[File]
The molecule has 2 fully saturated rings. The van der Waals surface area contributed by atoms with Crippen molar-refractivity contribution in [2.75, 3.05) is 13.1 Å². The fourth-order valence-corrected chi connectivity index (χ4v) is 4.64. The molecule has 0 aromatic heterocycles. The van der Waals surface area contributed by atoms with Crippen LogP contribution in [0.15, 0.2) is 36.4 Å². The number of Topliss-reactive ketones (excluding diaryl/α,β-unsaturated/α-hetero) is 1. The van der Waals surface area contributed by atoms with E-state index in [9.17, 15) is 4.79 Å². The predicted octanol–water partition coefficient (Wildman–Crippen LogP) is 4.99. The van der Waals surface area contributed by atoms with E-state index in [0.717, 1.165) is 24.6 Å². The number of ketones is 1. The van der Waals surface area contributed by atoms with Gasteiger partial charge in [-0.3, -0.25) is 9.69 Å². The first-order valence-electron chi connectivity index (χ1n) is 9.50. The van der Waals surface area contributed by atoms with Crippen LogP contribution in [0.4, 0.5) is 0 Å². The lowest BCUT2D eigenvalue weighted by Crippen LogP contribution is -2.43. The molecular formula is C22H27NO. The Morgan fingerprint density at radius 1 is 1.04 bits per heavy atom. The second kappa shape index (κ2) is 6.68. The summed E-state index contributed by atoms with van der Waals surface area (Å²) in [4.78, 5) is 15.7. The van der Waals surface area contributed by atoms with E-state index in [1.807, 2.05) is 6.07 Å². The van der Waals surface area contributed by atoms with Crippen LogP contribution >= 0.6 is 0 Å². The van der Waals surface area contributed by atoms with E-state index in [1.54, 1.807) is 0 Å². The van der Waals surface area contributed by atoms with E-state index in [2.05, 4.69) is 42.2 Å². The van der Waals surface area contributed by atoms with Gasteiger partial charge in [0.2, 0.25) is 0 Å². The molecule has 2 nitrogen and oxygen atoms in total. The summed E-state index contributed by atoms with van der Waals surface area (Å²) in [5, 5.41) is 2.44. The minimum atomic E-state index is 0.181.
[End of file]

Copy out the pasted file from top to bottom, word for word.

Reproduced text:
The molecule has 2 fully saturated rings. The van der Waals surface area contributed by atoms with Crippen molar-refractivity contribution in [2.75, 3.05) is 13.1 Å². The fourth-order valence-corrected chi connectivity index (χ4v) is 4.64. The molecule has 0 aromatic heterocycles. The van der Waals surface area contributed by atoms with Crippen LogP contribution in [0.15, 0.2) is 36.4 Å². The number of Topliss-reactive ketones (excluding diaryl/α,β-unsaturated/α-hetero) is 1. The van der Waals surface area contributed by atoms with E-state index in [9.17, 15) is 4.79 Å². The predicted octanol–water partition coefficient (Wildman–Crippen LogP) is 4.99. The van der Waals surface area contributed by atoms with E-state index in [0.717, 1.165) is 24.6 Å². The number of ketones is 1. The van der Waals surface area contributed by atoms with Gasteiger partial charge in [-0.3, -0.25) is 9.69 Å². The first-order valence-electron chi connectivity index (χ1n) is 9.50. The van der Waals surface area contributed by atoms with Crippen LogP contribution in [0.4, 0.5) is 0 Å². The lowest BCUT2D eigenvalue weighted by Crippen LogP contribution is -2.43. The molecular formula is C22H27NO. The Morgan fingerprint density at radius 1 is 1.04 bits per heavy atom. The second kappa shape index (κ2) is 6.68. The summed E-state index contributed by atoms with van der Waals surface area (Å²) in [4.78, 5) is 15.7. The van der Waals surface area contributed by atoms with E-state index in [1.807, 2.05) is 6.07 Å². The van der Waals surface area contributed by atoms with Crippen LogP contribution >= 0.6 is 0 Å². The van der Waals surface area contributed by atoms with E-state index in [1.54, 1.807) is 0 Å². The van der Waals surface area contributed by atoms with E-state index in [2.05, 4.69) is 42.2 Å². The van der Waals surface area contributed by atoms with Gasteiger partial charge in [0.2, 0.25) is 0 Å². The molecule has 2 nitrogen and oxygen atoms in total. The summed E-state index contributed by atoms with van der Waals surface area (Å²) in [5, 5.41) is 2.44. The minimum atomic E-state index is 0.181.